Just finished LET THE GREAT WORLD SPIN by Colum McCann.
Esquire touted this book as "the first great 9/11 novel." I agree. It's a kind of work that you'd like to go back to, a kind of book that reads like a story of private lives.
Though I must say I wasn't too crazy with the opening chapter - it was a bit too slow for my liking. Ok, sure, there's a guy based on a real French man named Philippe Petit, up in between the World Trade Towers in the 70s on, gasp, what? He was walking on a tight-rope, yes, a thin piece of wire way up high in the air with NOTHING to hold him except sheer will and the grace of the good Lord. Anyway, I still found that part slow. Then, it happened. The tendrils of the story piecing itself together through several different characters - an Irish monk in the streets of the Bronx, a WASPy woman married to Mr. Solomon "The Judge" that loses their son to the Vietnam War, a prostitute whose kid also turns tricks - mesmerize the reader into this strange and yet familiar world of New York in the 1970s so full of brass, grit and heart. It's a story of a city breathing and seeing through a bird's eye narrative (because the reader gets multiple and layered views of these people) how connected we all are despite the differences we perceive.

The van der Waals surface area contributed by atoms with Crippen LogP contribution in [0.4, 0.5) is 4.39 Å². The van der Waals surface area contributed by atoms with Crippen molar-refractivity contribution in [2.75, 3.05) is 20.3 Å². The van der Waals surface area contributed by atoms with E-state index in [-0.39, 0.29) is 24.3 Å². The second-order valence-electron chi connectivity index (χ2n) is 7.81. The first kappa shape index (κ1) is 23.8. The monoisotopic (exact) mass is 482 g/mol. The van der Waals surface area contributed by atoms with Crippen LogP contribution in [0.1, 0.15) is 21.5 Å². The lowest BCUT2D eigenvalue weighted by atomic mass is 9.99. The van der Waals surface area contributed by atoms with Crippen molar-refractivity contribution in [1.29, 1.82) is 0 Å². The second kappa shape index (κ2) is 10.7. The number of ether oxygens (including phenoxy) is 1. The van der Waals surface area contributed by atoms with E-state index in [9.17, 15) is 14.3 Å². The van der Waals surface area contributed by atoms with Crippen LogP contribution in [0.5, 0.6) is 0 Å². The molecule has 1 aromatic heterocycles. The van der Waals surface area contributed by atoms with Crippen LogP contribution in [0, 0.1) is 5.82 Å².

I have no doubt why this work won the 2009 National Book Award. Well done. Well done. Mr. McCann, you do the Irish proud. Hell, you do the American proud.